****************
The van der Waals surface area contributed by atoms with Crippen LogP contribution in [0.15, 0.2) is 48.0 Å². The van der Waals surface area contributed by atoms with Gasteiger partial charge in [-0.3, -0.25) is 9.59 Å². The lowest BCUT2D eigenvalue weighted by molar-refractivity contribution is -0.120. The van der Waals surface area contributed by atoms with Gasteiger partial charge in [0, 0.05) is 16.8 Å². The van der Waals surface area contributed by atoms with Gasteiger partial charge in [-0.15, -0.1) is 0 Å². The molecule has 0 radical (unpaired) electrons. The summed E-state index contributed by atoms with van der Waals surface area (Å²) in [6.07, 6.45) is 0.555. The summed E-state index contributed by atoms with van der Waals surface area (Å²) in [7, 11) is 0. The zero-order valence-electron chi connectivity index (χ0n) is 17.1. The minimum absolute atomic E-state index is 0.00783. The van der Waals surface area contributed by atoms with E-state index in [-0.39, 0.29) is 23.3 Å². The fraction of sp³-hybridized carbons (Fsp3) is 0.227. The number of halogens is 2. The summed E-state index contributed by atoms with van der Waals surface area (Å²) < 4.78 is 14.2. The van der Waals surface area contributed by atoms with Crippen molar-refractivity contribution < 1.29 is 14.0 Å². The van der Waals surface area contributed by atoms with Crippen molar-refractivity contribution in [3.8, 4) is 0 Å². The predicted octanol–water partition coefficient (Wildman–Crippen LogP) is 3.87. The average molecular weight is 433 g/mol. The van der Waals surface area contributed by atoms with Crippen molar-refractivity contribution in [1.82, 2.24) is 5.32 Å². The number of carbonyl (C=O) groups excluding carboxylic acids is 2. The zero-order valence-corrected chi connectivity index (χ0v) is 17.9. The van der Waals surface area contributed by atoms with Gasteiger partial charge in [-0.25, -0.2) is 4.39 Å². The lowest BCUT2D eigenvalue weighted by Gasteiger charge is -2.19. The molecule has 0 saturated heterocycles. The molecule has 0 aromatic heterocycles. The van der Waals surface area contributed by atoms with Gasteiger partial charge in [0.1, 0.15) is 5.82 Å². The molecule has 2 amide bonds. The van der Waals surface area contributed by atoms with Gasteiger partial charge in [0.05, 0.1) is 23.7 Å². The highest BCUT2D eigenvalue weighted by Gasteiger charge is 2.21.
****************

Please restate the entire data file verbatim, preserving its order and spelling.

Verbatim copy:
The van der Waals surface area contributed by atoms with Crippen LogP contribution in [0.15, 0.2) is 48.0 Å². The van der Waals surface area contributed by atoms with Gasteiger partial charge in [-0.3, -0.25) is 9.59 Å². The lowest BCUT2D eigenvalue weighted by molar-refractivity contribution is -0.120. The van der Waals surface area contributed by atoms with Gasteiger partial charge in [0, 0.05) is 16.8 Å². The van der Waals surface area contributed by atoms with Gasteiger partial charge in [-0.15, -0.1) is 0 Å². The molecule has 0 radical (unpaired) electrons. The summed E-state index contributed by atoms with van der Waals surface area (Å²) in [6.07, 6.45) is 0.555. The summed E-state index contributed by atoms with van der Waals surface area (Å²) in [7, 11) is 0. The zero-order valence-electron chi connectivity index (χ0n) is 17.1. The minimum absolute atomic E-state index is 0.00783. The van der Waals surface area contributed by atoms with E-state index in [-0.39, 0.29) is 23.3 Å². The fraction of sp³-hybridized carbons (Fsp3) is 0.227. The number of halogens is 2. The summed E-state index contributed by atoms with van der Waals surface area (Å²) < 4.78 is 14.2. The van der Waals surface area contributed by atoms with Crippen molar-refractivity contribution < 1.29 is 14.0 Å². The van der Waals surface area contributed by atoms with Crippen molar-refractivity contribution in [3.8, 4) is 0 Å². The predicted octanol–water partition coefficient (Wildman–Crippen LogP) is 3.87. The average molecular weight is 433 g/mol. The van der Waals surface area contributed by atoms with Crippen molar-refractivity contribution in [1.82, 2.24) is 5.32 Å². The number of carbonyl (C=O) groups excluding carboxylic acids is 2. The zero-order valence-corrected chi connectivity index (χ0v) is 17.9. The van der Waals surface area contributed by atoms with Gasteiger partial charge in [-0.25, -0.2) is 4.39 Å². The lowest BCUT2D eigenvalue weighted by Gasteiger charge is -2.19. The molecule has 0 saturated heterocycles. The molecule has 0 aromatic heterocycles. The van der Waals surface area contributed by atoms with Gasteiger partial charge in [0.1, 0.15) is 5.82 Å². The molecule has 2 amide bonds. The van der Waals surface area contributed by atoms with Gasteiger partial charge in [0.05, 0.1) is 23.7 Å². The highest BCUT2D eigenvalue weighted by Gasteiger charge is 2.21.